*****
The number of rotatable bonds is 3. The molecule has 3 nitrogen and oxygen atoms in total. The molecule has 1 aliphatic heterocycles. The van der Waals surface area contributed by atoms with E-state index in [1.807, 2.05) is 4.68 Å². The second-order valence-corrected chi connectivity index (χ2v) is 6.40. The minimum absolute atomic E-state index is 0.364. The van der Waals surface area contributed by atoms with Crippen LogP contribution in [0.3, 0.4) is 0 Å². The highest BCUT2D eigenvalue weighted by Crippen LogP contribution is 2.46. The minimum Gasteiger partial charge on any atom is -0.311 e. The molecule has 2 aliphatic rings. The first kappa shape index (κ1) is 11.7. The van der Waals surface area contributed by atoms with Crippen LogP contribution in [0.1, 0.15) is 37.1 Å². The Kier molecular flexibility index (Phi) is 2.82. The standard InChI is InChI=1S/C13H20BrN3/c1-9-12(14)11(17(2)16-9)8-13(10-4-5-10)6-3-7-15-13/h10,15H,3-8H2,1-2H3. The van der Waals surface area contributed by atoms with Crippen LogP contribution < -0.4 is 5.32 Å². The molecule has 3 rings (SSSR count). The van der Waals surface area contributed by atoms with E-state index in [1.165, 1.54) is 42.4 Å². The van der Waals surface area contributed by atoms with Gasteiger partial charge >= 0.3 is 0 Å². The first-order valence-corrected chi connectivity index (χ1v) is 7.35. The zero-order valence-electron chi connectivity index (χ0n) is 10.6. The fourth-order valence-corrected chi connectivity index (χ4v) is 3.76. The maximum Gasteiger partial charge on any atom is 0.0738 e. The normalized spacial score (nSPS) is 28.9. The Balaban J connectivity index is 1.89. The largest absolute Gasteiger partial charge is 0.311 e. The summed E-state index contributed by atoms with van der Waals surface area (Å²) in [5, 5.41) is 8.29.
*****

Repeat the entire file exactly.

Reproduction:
The number of rotatable bonds is 3. The molecule has 3 nitrogen and oxygen atoms in total. The molecule has 1 aliphatic heterocycles. The van der Waals surface area contributed by atoms with E-state index in [1.807, 2.05) is 4.68 Å². The second-order valence-corrected chi connectivity index (χ2v) is 6.40. The minimum absolute atomic E-state index is 0.364. The van der Waals surface area contributed by atoms with Crippen LogP contribution in [0.3, 0.4) is 0 Å². The highest BCUT2D eigenvalue weighted by Crippen LogP contribution is 2.46. The minimum Gasteiger partial charge on any atom is -0.311 e. The molecule has 2 aliphatic rings. The first kappa shape index (κ1) is 11.7. The van der Waals surface area contributed by atoms with Crippen LogP contribution in [0.1, 0.15) is 37.1 Å². The Kier molecular flexibility index (Phi) is 2.82. The standard InChI is InChI=1S/C13H20BrN3/c1-9-12(14)11(17(2)16-9)8-13(10-4-5-10)6-3-7-15-13/h10,15H,3-8H2,1-2H3. The van der Waals surface area contributed by atoms with Crippen LogP contribution < -0.4 is 5.32 Å². The molecule has 3 rings (SSSR count). The van der Waals surface area contributed by atoms with E-state index in [1.165, 1.54) is 42.4 Å². The van der Waals surface area contributed by atoms with Gasteiger partial charge >= 0.3 is 0 Å². The first-order valence-corrected chi connectivity index (χ1v) is 7.35. The zero-order valence-electron chi connectivity index (χ0n) is 10.6. The fourth-order valence-corrected chi connectivity index (χ4v) is 3.76. The maximum Gasteiger partial charge on any atom is 0.0738 e. The normalized spacial score (nSPS) is 28.9. The Balaban J connectivity index is 1.89. The largest absolute Gasteiger partial charge is 0.311 e. The summed E-state index contributed by atoms with van der Waals surface area (Å²) in [5, 5.41) is 8.29.